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"Just try to be happy": Does more harm than good?

Feelings like disappointment, embarrassment, irritation, resentment, anger, jealousy, and fear… are very clear moments that teach us where it is that we’re holding back. They’re like messengers that tell us, with terrifying clarity, exactly where we’re stuck. – Pema Chödrön


People are often told to adopt positive affirmations and attitudes to improve their mental state. By coping better with stress and avoiding unhealthy behaviors, these people would be able to improve their mental health and well-being. However, relaying positive quotes to someone experiencing mental health concerns only serves to establish how little you understand, and how un-self-aware you are. It trivializes the other person’s experience and makes them feel more alone, during a time when they need support.


This is known as toxic positivity, which is characterized by the dismissal of negative feelings and the response to anguish with false assurances rather than empathy. It stems from dissatisfaction with negative emotions. Resilience and strength are all about managing and recovering from stressful experiences and not disregarding unpleasant emotions. Dealing with them head-on is integral for one’s emotional well-being. Opting to be positive may have its benefits at the moment, actually facing one’s feelings and roots is more favorable in the long run.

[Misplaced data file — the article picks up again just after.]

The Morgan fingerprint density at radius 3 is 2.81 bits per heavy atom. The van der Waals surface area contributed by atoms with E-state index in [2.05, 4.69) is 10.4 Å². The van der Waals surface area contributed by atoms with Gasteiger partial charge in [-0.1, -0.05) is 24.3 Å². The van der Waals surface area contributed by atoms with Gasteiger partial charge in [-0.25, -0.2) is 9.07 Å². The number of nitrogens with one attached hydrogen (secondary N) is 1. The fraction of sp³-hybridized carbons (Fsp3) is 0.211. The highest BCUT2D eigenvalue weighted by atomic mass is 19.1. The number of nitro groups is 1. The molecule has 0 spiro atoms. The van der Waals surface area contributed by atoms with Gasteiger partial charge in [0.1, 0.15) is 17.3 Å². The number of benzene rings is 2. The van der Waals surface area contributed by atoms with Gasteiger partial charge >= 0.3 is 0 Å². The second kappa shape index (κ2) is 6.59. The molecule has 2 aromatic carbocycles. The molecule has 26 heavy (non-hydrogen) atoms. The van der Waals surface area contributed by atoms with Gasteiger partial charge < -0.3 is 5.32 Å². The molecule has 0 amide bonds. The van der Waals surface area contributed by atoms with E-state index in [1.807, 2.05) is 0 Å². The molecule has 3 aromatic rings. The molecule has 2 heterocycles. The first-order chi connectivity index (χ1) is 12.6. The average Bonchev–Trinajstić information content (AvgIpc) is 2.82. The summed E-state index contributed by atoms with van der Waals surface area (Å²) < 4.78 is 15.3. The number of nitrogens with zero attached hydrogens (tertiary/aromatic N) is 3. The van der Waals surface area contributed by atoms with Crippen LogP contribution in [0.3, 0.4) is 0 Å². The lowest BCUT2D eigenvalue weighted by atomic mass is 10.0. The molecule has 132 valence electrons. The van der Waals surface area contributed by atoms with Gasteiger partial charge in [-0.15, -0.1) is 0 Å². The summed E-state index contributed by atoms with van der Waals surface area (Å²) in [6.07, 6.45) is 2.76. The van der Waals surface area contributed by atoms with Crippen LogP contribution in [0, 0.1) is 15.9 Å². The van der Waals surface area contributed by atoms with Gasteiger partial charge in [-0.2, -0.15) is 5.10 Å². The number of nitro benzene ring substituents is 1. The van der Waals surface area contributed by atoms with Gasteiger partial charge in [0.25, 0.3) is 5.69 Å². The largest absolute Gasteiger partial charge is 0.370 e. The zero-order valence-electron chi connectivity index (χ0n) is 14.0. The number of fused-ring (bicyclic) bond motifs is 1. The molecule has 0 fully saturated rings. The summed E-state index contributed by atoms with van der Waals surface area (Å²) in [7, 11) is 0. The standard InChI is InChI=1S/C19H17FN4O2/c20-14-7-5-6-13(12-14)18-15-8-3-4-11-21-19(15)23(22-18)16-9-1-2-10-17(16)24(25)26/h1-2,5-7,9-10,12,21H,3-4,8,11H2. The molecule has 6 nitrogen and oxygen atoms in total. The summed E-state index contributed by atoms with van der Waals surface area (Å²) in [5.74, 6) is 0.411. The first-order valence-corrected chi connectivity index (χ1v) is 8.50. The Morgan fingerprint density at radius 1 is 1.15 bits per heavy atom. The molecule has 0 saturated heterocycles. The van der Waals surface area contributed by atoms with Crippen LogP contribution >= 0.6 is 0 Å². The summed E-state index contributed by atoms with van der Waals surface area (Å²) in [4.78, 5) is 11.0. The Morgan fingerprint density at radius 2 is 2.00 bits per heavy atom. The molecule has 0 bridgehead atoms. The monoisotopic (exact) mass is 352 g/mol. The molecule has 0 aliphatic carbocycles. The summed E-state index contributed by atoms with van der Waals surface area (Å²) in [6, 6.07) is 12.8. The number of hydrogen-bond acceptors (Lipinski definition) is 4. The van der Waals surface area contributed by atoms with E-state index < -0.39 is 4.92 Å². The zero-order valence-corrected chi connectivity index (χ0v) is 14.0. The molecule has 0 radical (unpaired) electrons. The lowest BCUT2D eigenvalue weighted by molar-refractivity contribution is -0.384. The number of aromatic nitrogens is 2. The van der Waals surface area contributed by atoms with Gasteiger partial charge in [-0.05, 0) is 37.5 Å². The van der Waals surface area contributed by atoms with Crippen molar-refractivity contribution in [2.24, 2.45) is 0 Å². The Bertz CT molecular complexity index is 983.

Avoiding unpleasant and undesirable emotions does more harm than good as it leads to building unhealthy habits to deal with stress and steering clear of confronting the issue at hand. Fake positivity has also given rise to the term “smiling depression”—appearing happy to others while internally suffering depressive symptoms. It is harmful as those who are close to the person and can offer support are unable to recognize if there is a problem with that individual, which stops them from receiving guidance and the emotional support required to help them. This, in turn, makes the issue at hand larger and more difficult to solve later on. Several psychological studies reveal that hiding or denying feelings leads to more stress on the body and even increased difficulty avoiding these distressing thoughts and feelings.

Toxic positivity can also adversely affect children, as a parent’s first instinct is to dismiss their child’s concerns and assure them that everything is okay even when it is not. This leads them to believe that feeling emotions that are not positive is unacceptable, which influences how they develop and process their emotional notions and how they learn to express or not express their own emotions.


Research notes that this phenomenon is also gendered: Boys are only encouraged to exhibit emotions that are perceived as powerful, such as anger, whereas girls are urged to show feelings that are milder feeling-ness These differences that arise due to gender can result in men suppressing their emotions and women expressing themselves in positive manners that do not encapsulate how they truly feel.


Accepting our negative feelings allows us to make a greater and healthier transformation without putting any pressure on ourselves to do it. It represents somewhat of a paradox — it is effective at helping individuals change their emotions, and yet it is done without the intention to change emotions. Acceptance entails seeing unpleasant and negative emotions as something we all go through, rather than something to fight against. Becoming at ease with all of your emotions – the good, the bad, and the ugly — is easier said than done, but is an integral first step towards better mental health and understanding ourselves.




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